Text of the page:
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# Q

Q is the 17th letter of the Latin alphabet.

The Semitic sound value of Qôp was /q/ (voiceless uvular plosive). In Greek this sign (called Qoppa in Greek) probably came to represent several labialized velar plosives, among them /k_w/ and /k_w_h/. These sounds changed to /p/ and /p_h/ respectively. Therefore, Qoppa was transformed into two letters: Qoppa, which stood for a number only, and Φι (Phi) which stood for the aspirated sound /p_h/ that came to be pronounced /f/ in Modern Greek. The Etruscans used Q only in conjunction with V, symbolizing thus a /k_w/. Some scholars claim that Q and Phi are unrelated.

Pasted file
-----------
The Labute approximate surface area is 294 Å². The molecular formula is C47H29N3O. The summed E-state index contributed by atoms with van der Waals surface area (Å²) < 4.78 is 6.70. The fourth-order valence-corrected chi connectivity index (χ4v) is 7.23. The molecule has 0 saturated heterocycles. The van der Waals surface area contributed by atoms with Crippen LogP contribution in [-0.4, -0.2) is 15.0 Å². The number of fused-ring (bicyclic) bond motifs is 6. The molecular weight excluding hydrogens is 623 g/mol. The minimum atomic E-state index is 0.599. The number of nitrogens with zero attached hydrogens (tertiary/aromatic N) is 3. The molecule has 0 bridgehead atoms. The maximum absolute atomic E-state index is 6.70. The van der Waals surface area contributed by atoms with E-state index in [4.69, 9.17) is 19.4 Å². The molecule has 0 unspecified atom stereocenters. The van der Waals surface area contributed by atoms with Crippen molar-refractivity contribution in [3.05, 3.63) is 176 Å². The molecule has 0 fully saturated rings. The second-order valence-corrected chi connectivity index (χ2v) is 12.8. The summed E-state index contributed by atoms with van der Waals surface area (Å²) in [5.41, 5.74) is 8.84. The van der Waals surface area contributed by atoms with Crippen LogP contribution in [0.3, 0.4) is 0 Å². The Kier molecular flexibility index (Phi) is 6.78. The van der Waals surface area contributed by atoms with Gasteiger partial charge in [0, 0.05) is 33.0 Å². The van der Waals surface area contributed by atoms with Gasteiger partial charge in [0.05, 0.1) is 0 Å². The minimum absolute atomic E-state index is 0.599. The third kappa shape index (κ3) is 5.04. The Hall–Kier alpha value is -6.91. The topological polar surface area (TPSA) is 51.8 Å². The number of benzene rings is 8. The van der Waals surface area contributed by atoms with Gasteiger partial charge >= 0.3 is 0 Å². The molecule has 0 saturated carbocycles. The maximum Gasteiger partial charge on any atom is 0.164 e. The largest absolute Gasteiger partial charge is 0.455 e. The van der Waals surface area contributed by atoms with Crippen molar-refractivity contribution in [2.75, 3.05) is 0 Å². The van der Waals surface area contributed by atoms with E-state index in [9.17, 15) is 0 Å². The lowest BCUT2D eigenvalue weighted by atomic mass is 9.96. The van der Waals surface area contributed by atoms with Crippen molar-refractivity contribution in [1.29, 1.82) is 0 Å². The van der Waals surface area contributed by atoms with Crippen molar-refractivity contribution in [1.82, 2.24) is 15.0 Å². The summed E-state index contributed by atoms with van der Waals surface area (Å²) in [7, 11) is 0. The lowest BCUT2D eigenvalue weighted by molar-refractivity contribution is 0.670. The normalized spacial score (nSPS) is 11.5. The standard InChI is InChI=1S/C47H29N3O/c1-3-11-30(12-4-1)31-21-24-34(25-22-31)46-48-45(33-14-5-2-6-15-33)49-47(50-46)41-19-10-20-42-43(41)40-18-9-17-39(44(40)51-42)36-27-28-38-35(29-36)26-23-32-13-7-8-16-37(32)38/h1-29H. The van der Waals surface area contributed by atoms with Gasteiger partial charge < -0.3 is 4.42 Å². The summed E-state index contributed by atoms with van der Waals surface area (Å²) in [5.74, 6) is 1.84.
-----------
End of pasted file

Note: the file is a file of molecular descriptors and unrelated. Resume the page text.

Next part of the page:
## Usage

In most modern languages, Q is rather superfluous; in Romance and Germanic languages it appears almost exclusively in the digraph QU. In English this digraph most often denotes the cluster /kw/, as it does in Italian (where [w] is an allophone of /u/); in German, /kv/; and in French, Spanish, and Catalan, /k/. (In Spanish and in French, "qu" replaces c for /k/ before the vowels i and e, since in those contexts c is a fricative.). In the Azeri, Uzbek, and Tatar languages, Q is pronounced the same as the Semitic sound /q/, and Q is often used to transliterate /q/ Semitic languages. In Maltese and Võro, Q denotes the glottal stop.

Quebec represents the letter Q in the NATO phonetic alphabet.